Credit scoring is a system creditors use to help determine whether to give you credit. It also may be used to help decide the terms you are offered or the rate you will pay for the loan.
Information about you and your credit experiences, like your bill-paying history, the number and type of accounts you have, whether you pay your bills by the date they’re due, collection actions, outstanding debt, and the age of your accounts, is collected from your credit report. Using a statistical program, creditors compare this information to the loan repayment history of consumers with similar profiles. For example, a credit scoring system awards points for each factor that helps predict who is most likely to repay a debt. A total number of points — a credit score — helps predict how creditworthy you are — how likely it is that you will repay a loan and make the payments when they’re due.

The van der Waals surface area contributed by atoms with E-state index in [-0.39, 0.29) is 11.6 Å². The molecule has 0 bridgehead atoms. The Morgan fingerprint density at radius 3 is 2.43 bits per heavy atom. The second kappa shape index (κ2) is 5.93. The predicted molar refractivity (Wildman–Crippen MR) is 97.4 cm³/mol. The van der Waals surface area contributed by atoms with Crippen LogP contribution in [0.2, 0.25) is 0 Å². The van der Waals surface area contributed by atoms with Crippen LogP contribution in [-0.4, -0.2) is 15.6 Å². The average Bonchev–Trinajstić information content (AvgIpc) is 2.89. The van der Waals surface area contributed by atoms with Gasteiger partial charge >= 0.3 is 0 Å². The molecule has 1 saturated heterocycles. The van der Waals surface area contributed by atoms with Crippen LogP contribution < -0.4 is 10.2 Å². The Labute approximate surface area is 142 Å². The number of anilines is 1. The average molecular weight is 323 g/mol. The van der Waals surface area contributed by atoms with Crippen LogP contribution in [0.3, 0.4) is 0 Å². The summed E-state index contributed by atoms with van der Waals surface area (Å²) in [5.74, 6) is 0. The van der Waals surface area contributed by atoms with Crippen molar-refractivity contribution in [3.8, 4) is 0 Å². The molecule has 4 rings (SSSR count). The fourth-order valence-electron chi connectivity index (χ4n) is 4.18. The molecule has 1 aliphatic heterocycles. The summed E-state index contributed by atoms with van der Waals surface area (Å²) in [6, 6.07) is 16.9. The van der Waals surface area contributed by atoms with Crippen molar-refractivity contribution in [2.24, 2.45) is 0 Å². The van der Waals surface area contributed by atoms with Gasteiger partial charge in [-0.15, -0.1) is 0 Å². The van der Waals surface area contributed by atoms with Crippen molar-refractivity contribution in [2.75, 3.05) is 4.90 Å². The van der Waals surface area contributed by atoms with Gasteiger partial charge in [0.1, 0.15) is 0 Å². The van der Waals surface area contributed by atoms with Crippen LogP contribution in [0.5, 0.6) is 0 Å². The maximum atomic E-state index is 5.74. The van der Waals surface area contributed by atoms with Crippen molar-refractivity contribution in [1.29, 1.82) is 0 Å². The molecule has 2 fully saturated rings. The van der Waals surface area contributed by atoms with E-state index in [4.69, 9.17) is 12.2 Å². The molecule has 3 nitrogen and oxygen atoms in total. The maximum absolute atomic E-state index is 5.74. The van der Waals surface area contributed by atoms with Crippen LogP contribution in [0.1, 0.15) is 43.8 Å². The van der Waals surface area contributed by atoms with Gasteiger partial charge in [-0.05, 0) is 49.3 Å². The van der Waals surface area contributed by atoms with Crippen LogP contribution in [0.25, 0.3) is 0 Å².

Some insurance companies also use credit report information, along with other factors, to help predict your likelihood of filing an insurance claim and the amount of the claim. They may consider these factors when they decide whether to grant you insurance and the amount of the premium they charge. The credit scores insurance companies use sometimes are called “insurance scores” or “credit-based insurance scores.”